From the Bookshelf: Linking the Histories of Slavery – North America and Its Borderlands

Linking the Histories of Slavery: North America and Its Borderlands
Edited by Bonnie Martin and James F. Brooks

(cross-posted at

Students and scholars of the North American Borderlands of a certain vintage will surely have read James F. Brooks’ Captives and Cousins. In that seminal work Brooks used the framework of slavery, raiding, and kinship to discern order in the seeming chaos of the colonial Spanish-American borderlands. This topic of slavery is enjoying renewed (and much deserved) interest and again serves as a useful framework to understand the region’s history. Unfree labor – in all of its forms – rise as an essential, but oft overlooked, component in what drove borderlands histories. At times, it held the region together, at times it drove it apart. If the present anthology signals a new wave of monograph-length studies, the field is prepped for growth. The popularity of Andrés Reséndez’s new (hemispheric) The Other Slavery: The Untold Story of Indian Enslavement in America also signals that readers are ready to grapple with this important subject.

The anthology grew out workshops jointly hosted by the Clements Center for Southwest Studies at Southern Methodist University, and the School for Advanced Research in Santa Fe. Those institutions deserve praise for the expenditure of considerable funds and energies to conceptualize, execute such programming and to publish its results. In the throws of undertaking a similar workshop/anthology myself for the BYU Charles Redd Center for Western Studies, I know it is no small undertaking. The potential payout, however, is immense. In this case, their hard work definitely paid off!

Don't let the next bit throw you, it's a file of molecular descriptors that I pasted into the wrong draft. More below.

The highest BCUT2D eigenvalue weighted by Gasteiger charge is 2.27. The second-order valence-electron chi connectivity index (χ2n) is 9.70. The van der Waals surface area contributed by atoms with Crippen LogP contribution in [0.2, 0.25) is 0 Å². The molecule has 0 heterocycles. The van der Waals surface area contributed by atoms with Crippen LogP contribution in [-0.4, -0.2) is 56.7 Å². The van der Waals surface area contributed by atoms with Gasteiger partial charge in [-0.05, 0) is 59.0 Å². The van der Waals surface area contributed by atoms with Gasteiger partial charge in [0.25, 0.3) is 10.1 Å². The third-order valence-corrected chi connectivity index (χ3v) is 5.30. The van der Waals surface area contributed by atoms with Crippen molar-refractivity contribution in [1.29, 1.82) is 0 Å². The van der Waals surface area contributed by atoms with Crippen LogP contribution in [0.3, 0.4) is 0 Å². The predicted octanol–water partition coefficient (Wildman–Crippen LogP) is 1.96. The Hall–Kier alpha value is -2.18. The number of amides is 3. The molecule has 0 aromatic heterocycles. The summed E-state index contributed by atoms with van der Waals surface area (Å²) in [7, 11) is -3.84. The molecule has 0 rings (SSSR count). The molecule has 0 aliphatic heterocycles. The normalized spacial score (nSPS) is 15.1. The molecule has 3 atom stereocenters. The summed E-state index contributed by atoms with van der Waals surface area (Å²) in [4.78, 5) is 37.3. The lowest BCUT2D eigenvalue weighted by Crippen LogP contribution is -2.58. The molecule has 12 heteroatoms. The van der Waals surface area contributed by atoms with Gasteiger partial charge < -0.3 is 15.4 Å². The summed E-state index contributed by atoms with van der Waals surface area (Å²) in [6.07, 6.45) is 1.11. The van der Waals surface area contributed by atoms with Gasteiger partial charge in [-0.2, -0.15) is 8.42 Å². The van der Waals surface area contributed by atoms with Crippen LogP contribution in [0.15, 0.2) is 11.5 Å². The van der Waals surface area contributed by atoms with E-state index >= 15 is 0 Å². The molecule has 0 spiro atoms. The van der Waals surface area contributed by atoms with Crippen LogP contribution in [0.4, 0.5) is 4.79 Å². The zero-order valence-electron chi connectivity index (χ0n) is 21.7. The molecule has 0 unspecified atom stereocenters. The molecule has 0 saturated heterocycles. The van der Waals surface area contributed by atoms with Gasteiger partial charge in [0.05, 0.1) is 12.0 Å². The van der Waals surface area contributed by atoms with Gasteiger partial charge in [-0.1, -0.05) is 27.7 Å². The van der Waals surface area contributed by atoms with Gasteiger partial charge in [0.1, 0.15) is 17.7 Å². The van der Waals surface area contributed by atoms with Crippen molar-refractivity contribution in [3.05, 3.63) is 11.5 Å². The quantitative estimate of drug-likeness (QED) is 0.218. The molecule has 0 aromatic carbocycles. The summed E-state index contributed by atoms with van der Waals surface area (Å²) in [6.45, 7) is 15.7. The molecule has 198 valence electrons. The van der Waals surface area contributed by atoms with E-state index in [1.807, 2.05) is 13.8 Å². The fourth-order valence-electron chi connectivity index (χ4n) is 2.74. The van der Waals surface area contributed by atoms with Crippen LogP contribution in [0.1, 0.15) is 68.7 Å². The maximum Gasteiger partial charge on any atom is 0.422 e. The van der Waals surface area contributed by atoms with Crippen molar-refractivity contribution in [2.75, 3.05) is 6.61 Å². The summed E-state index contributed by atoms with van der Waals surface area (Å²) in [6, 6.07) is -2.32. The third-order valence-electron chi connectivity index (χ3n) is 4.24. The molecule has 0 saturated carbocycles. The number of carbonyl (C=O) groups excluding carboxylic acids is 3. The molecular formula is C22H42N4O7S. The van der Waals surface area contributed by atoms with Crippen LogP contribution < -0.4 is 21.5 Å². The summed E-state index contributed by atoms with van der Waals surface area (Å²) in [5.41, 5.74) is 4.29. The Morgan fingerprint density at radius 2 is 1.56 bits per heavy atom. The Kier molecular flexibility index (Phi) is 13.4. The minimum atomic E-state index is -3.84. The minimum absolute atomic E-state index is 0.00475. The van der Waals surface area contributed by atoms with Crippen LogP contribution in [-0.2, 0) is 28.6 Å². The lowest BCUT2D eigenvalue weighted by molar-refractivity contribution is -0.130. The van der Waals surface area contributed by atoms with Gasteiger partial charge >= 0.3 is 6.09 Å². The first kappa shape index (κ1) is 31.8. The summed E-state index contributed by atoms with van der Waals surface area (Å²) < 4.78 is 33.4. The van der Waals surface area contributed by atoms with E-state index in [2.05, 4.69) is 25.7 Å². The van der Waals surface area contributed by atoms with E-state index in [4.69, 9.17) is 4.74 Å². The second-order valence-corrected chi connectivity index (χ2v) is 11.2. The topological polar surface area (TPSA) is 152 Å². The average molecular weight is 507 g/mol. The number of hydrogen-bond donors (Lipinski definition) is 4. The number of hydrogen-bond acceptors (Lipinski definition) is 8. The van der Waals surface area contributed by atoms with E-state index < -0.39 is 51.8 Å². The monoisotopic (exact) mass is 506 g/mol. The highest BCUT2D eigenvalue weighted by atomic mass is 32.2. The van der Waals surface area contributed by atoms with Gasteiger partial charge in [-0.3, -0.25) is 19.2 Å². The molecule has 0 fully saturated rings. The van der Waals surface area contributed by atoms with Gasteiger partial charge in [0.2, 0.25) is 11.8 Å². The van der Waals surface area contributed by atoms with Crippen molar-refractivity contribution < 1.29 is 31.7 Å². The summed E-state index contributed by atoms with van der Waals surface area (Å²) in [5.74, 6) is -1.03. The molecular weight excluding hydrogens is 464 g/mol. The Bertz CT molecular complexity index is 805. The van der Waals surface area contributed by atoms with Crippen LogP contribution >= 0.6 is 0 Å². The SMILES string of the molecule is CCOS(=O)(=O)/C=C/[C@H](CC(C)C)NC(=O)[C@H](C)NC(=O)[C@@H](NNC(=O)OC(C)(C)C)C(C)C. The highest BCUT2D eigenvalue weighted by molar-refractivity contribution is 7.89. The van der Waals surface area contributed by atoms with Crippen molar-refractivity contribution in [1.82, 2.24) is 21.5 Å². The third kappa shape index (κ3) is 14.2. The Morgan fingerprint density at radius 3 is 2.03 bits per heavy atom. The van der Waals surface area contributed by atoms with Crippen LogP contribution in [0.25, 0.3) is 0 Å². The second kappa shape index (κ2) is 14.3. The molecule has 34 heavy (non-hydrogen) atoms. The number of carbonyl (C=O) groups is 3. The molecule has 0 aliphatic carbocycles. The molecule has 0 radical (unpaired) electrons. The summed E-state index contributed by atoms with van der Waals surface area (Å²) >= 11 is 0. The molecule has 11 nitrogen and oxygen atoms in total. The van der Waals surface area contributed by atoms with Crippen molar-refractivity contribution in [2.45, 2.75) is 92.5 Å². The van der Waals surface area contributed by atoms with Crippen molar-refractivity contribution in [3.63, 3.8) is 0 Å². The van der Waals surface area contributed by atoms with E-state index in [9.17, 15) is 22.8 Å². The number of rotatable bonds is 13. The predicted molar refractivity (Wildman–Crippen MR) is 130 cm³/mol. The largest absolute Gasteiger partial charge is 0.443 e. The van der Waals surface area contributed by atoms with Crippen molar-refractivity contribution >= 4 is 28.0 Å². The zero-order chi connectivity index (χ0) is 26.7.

The volume is divided into 3 parts.

  • Part I, “Links to Early Slavery” includes two essay that link familiar contexts of African slavery in the east with indigenous forms of slavery and some of their integration with commercial slave worlds in the east.
  • Part II, “Links to Expanding Slave Networks,” moves beyond the initial interfacing of indigenous and Euro-American slaving practices/networks/commerce, to investigate extensive connections between these worlds. 6 chapters range from California to the American South, and along the southern borderlands from the southwest to Texas to Cuba – three struck me in the following ways.
    • Paul Conrad’s work explore “An Apache Diaspora to Cuba” may prove the most astounding – demonstrating how the breadth of Spanish colonial enterprises could result in captives being traded off the American mainland. The potential integrating of southwest borderlands and Atlantic world slave networks is intriguing. Considering Cuba, I immediately turned to Jace Weaver’s The Red Atlantic: American Indigenes and the Making of the Modern World, 1000-1927, to see how much slavery was considered there – a bit, not enough. Likewise, I love how Conrad unmoors us from the mainland. I felt similar excitement at being pulled into indigenous maritime experiences by Joshua Reid’s The Sea is My Country and Andrew Lipman’s The Saltwater Frontier. Conrad does not dwell much upon the extra-continental aspect or intrigue of his story, but being jarred from the familiar Apacheria where my previous readings of Apaches and slaving in the SW caused pause and encouraged me to set aside the assumptions of that familiar world. Perhaps, there was a historical experience here I truly knew nothing about (as did Reid and Lipman’s work). This is at the foundation of why Borderlands history proves so endlessly fascinating – it constantly confronts us with unfamiliar historical worlds and contexts.